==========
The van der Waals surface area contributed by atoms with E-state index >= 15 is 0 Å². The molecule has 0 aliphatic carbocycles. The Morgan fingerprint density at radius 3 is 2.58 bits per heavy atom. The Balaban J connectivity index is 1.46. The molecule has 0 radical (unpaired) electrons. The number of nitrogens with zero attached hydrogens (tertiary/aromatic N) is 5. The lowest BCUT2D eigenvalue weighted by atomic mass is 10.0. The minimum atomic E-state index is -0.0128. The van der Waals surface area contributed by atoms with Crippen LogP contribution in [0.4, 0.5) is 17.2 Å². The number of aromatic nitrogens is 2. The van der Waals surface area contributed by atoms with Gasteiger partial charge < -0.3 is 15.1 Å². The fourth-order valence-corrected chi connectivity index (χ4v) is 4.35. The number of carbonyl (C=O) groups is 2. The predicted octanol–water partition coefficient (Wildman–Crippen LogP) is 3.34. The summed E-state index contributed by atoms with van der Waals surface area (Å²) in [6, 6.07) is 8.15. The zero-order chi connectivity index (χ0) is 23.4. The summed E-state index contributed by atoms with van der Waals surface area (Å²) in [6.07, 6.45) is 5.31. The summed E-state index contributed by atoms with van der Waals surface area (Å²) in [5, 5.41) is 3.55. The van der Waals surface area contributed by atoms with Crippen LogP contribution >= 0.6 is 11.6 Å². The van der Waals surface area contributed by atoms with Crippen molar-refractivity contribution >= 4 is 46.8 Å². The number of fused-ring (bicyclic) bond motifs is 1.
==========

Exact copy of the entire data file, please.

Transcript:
The van der Waals surface area contributed by atoms with E-state index >= 15 is 0 Å². The molecule has 0 aliphatic carbocycles. The Morgan fingerprint density at radius 3 is 2.58 bits per heavy atom. The Balaban J connectivity index is 1.46. The molecule has 0 radical (unpaired) electrons. The number of nitrogens with zero attached hydrogens (tertiary/aromatic N) is 5. The lowest BCUT2D eigenvalue weighted by atomic mass is 10.0. The minimum atomic E-state index is -0.0128. The van der Waals surface area contributed by atoms with Crippen LogP contribution in [0.4, 0.5) is 17.2 Å². The number of aromatic nitrogens is 2. The van der Waals surface area contributed by atoms with Gasteiger partial charge < -0.3 is 15.1 Å². The fourth-order valence-corrected chi connectivity index (χ4v) is 4.35. The number of carbonyl (C=O) groups is 2. The predicted octanol–water partition coefficient (Wildman–Crippen LogP) is 3.34. The summed E-state index contributed by atoms with van der Waals surface area (Å²) in [6, 6.07) is 8.15. The zero-order chi connectivity index (χ0) is 23.4. The summed E-state index contributed by atoms with van der Waals surface area (Å²) in [6.07, 6.45) is 5.31. The summed E-state index contributed by atoms with van der Waals surface area (Å²) in [5, 5.41) is 3.55. The van der Waals surface area contributed by atoms with Crippen LogP contribution >= 0.6 is 11.6 Å². The van der Waals surface area contributed by atoms with Crippen molar-refractivity contribution >= 4 is 46.8 Å². The number of fused-ring (bicyclic) bond motifs is 1.